One of the features of the popular MLB At-Bat app is push notifications, which can be customized to alert you to a wide variety of league news, team-specific news, games starting and ending, score changes, lead changes and more. What’s considered “league news” took an interesting turn this week, though, as to celebrate the 75th anniversary of Joe DiMaggio’s 56-game hitting streak (which started Sunday), MLB At-Bat is now sending out push notifications (apparently to users who have “League News” enabled) for the anniversary of each of DiMaggio’s hits in the streak. As these are written in present tense and phrased exactly like current hit notifications, many have been confused by them, and many more are upset.

Discussing the anniversary of DiMaggio’s streak is one thing, and even trying to present it in real time may have some fans (surprisingly-large numbers of people have embraced other history-in-real-time accounts like @RealTimeWWII,) but doing that in an opt-in format (an account people choose to seek out) is one thing, while doing it in an opt-out format (people receive it until they change their settings) is another. MLB created a @TheStreak Twitter account to “live”-tweet DiMaggio’s at-bats, and that’s fine, but it only has 817 followers; that may more accurately represent who’s interested in this than “every baseball fan subscribed to At-Bat notifications of league news.” Setting opt-in as default is problematic and can create a huge backlash even for something of value, as U2 and Apple found out a couple of years back; setting opt-in as default for confusing, “live” updates of something that happened 75 years ago and that most users probably don’t care about is a very questionable decision. At the very least, MLB should offer an unsubscribe option beyond just turning off “MLB News”. At best, they should make this opt-in rather than opt-out.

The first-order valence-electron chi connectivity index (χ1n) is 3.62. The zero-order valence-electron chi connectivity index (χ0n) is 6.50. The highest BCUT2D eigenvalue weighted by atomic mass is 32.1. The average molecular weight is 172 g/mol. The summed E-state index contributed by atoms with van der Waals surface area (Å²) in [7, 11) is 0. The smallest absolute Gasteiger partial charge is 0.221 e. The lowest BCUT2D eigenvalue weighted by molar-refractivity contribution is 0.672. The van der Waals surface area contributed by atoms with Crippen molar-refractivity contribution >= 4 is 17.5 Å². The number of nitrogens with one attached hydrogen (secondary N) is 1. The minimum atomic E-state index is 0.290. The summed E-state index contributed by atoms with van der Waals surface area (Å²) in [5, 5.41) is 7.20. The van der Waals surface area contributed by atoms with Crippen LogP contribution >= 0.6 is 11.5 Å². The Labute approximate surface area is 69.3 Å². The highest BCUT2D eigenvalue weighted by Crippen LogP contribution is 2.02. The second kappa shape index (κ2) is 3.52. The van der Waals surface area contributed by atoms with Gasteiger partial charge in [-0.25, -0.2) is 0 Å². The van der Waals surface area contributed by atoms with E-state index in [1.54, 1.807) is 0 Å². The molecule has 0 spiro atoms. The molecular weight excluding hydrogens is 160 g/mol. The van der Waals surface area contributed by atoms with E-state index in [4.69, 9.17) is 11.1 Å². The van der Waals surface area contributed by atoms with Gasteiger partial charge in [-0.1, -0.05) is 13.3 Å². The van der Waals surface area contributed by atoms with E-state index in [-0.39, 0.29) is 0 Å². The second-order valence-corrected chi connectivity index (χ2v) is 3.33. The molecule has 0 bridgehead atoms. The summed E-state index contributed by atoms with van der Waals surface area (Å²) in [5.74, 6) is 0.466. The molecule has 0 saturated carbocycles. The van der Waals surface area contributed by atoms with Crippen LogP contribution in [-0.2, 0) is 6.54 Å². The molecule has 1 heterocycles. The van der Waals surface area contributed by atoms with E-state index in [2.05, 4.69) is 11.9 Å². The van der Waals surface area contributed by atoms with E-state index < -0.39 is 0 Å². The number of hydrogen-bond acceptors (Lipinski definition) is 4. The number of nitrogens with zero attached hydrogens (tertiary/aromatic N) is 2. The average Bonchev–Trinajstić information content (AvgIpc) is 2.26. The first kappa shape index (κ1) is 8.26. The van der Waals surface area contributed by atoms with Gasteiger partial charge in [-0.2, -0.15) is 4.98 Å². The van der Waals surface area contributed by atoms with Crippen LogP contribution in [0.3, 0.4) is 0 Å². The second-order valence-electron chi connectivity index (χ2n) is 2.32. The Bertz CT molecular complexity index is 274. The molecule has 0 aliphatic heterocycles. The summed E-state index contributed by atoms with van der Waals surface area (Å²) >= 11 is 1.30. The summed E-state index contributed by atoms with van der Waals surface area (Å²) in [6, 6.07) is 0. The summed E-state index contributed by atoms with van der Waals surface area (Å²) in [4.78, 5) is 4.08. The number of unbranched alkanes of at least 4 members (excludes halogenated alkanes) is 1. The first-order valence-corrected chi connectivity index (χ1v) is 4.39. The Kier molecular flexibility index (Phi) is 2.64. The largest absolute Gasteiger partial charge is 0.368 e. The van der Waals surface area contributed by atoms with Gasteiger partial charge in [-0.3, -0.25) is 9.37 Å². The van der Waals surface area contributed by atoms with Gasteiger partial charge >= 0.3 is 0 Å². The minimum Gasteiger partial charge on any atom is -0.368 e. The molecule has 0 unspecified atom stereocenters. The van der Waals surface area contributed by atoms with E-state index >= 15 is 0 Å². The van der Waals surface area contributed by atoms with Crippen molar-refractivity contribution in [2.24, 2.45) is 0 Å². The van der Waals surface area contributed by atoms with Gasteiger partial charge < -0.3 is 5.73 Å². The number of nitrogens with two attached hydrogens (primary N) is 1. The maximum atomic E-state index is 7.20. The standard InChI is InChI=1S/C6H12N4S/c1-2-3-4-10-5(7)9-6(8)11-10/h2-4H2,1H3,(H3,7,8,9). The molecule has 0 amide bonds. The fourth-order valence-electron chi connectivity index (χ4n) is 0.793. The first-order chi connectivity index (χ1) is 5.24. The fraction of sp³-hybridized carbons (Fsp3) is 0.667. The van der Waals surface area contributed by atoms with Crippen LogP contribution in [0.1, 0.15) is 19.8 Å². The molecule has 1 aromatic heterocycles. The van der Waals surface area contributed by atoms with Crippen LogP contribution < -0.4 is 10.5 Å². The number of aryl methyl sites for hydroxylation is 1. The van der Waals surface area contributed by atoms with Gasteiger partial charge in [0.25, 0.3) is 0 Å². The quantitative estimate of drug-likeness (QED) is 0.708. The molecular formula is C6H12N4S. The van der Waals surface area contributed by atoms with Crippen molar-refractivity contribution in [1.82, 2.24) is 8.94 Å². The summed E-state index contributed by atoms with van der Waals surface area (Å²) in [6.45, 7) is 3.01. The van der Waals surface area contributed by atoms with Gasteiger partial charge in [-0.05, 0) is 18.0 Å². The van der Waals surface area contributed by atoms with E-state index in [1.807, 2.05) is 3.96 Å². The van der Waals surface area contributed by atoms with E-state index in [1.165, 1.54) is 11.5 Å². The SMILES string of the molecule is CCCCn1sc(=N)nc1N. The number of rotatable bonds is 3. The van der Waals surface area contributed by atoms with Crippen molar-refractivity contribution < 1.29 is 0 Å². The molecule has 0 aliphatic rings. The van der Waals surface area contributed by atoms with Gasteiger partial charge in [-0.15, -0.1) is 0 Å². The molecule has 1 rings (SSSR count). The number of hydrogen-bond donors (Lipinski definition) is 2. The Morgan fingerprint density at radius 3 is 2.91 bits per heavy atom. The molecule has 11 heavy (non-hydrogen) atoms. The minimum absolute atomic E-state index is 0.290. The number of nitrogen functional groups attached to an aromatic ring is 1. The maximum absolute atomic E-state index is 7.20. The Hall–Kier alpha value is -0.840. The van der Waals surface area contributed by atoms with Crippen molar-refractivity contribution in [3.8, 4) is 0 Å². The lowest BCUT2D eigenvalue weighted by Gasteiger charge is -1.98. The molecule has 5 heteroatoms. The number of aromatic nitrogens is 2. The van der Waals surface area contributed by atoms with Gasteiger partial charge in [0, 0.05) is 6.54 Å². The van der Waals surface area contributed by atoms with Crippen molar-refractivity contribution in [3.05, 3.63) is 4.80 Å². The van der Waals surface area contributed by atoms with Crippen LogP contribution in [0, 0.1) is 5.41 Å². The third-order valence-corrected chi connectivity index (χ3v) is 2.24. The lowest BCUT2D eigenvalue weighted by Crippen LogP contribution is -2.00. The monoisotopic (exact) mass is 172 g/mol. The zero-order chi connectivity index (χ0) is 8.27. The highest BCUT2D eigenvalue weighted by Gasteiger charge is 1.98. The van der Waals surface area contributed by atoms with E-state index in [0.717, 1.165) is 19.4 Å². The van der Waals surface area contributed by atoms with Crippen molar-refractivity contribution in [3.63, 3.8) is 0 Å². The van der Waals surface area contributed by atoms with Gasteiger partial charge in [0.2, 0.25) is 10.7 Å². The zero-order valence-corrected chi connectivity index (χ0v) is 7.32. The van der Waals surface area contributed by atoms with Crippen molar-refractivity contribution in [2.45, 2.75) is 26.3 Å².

[Josh Koebert]

About Andrew Bucholtz

Andrew Bucholtz has been covering sports media for Awful Announcing since 2012. He is also a staff writer for The Comeback. His previous work includes time at Yahoo! Sports Canada and Black Press.